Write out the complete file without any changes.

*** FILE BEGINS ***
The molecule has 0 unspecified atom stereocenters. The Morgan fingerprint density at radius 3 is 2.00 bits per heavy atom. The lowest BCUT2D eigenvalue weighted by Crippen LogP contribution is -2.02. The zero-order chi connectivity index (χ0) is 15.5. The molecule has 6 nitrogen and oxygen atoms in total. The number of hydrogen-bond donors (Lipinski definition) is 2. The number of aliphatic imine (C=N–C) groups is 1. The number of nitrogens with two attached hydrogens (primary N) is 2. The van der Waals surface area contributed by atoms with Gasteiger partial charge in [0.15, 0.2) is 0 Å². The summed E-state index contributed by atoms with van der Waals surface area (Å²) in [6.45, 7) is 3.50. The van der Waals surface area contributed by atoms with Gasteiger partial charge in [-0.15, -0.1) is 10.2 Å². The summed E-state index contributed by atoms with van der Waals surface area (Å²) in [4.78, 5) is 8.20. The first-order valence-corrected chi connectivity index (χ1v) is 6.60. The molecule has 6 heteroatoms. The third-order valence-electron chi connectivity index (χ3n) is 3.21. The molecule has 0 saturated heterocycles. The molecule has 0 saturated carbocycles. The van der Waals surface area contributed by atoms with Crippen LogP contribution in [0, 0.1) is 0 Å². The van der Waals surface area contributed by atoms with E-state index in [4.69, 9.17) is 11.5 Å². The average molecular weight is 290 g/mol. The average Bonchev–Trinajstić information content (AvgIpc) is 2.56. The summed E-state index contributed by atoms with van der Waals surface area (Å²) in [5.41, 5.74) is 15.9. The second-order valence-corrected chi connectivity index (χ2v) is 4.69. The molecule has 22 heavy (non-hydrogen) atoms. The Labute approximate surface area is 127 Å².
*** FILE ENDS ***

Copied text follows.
The molecule has 0 unspecified atom stereocenters. The Morgan fingerprint density at radius 3 is 2.00 bits per heavy atom. The lowest BCUT2D eigenvalue weighted by Crippen LogP contribution is -2.02. The zero-order chi connectivity index (χ0) is 15.5. The molecule has 6 nitrogen and oxygen atoms in total. The number of hydrogen-bond donors (Lipinski definition) is 2. The number of aliphatic imine (C=N–C) groups is 1. The number of nitrogens with two attached hydrogens (primary N) is 2. The van der Waals surface area contributed by atoms with Gasteiger partial charge in [0.15, 0.2) is 0 Å². The summed E-state index contributed by atoms with van der Waals surface area (Å²) in [6.45, 7) is 3.50. The van der Waals surface area contributed by atoms with Gasteiger partial charge in [-0.15, -0.1) is 10.2 Å². The summed E-state index contributed by atoms with van der Waals surface area (Å²) in [4.78, 5) is 8.20. The first-order valence-corrected chi connectivity index (χ1v) is 6.60. The molecule has 6 heteroatoms. The third-order valence-electron chi connectivity index (χ3n) is 3.21. The molecule has 0 saturated heterocycles. The molecule has 0 saturated carbocycles. The van der Waals surface area contributed by atoms with Crippen LogP contribution in [0, 0.1) is 0 Å². The van der Waals surface area contributed by atoms with E-state index in [4.69, 9.17) is 11.5 Å². The average molecular weight is 290 g/mol. The average Bonchev–Trinajstić information content (AvgIpc) is 2.56. The summed E-state index contributed by atoms with van der Waals surface area (Å²) in [5.41, 5.74) is 15.9. The second-order valence-corrected chi connectivity index (χ2v) is 4.69. The molecule has 22 heavy (non-hydrogen) atoms. The Labute approximate surface area is 127 Å².